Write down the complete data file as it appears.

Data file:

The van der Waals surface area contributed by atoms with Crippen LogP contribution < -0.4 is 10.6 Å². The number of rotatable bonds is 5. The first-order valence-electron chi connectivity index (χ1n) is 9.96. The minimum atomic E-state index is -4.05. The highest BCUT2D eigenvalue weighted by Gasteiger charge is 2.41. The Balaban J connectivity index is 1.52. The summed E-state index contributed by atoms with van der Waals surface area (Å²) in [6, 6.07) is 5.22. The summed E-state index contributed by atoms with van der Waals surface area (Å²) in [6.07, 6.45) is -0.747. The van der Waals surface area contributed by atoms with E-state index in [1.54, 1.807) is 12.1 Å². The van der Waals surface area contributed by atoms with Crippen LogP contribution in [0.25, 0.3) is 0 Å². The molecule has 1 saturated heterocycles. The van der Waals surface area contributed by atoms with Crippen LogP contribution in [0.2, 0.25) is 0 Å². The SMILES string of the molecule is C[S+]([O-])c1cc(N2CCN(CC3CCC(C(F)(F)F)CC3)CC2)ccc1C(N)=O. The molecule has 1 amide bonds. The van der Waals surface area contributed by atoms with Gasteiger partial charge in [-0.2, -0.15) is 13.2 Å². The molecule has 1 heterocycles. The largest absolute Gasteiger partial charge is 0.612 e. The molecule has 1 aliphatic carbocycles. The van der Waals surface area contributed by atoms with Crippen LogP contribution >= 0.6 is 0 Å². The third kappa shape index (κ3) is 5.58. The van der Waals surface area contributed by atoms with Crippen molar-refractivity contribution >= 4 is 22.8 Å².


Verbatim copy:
The van der Waals surface area contributed by atoms with Crippen LogP contribution < -0.4 is 10.6 Å². The number of rotatable bonds is 5. The first-order valence-electron chi connectivity index (χ1n) is 9.96. The minimum atomic E-state index is -4.05. The highest BCUT2D eigenvalue weighted by Gasteiger charge is 2.41. The Balaban J connectivity index is 1.52. The summed E-state index contributed by atoms with van der Waals surface area (Å²) in [6, 6.07) is 5.22. The summed E-state index contributed by atoms with van der Waals surface area (Å²) in [6.07, 6.45) is -0.747. The van der Waals surface area contributed by atoms with E-state index in [1.54, 1.807) is 12.1 Å². The van der Waals surface area contributed by atoms with Crippen LogP contribution in [0.25, 0.3) is 0 Å². The molecule has 1 saturated heterocycles. The van der Waals surface area contributed by atoms with Crippen LogP contribution in [0.2, 0.25) is 0 Å². The SMILES string of the molecule is C[S+]([O-])c1cc(N2CCN(CC3CCC(C(F)(F)F)CC3)CC2)ccc1C(N)=O. The molecule has 1 amide bonds. The van der Waals surface area contributed by atoms with Gasteiger partial charge in [-0.2, -0.15) is 13.2 Å². The molecule has 1 heterocycles. The largest absolute Gasteiger partial charge is 0.612 e. The molecule has 1 aliphatic carbocycles. The van der Waals surface area contributed by atoms with Crippen LogP contribution >= 0.6 is 0 Å². The third kappa shape index (κ3) is 5.58. The van der Waals surface area contributed by atoms with Crippen molar-refractivity contribution >= 4 is 22.8 Å².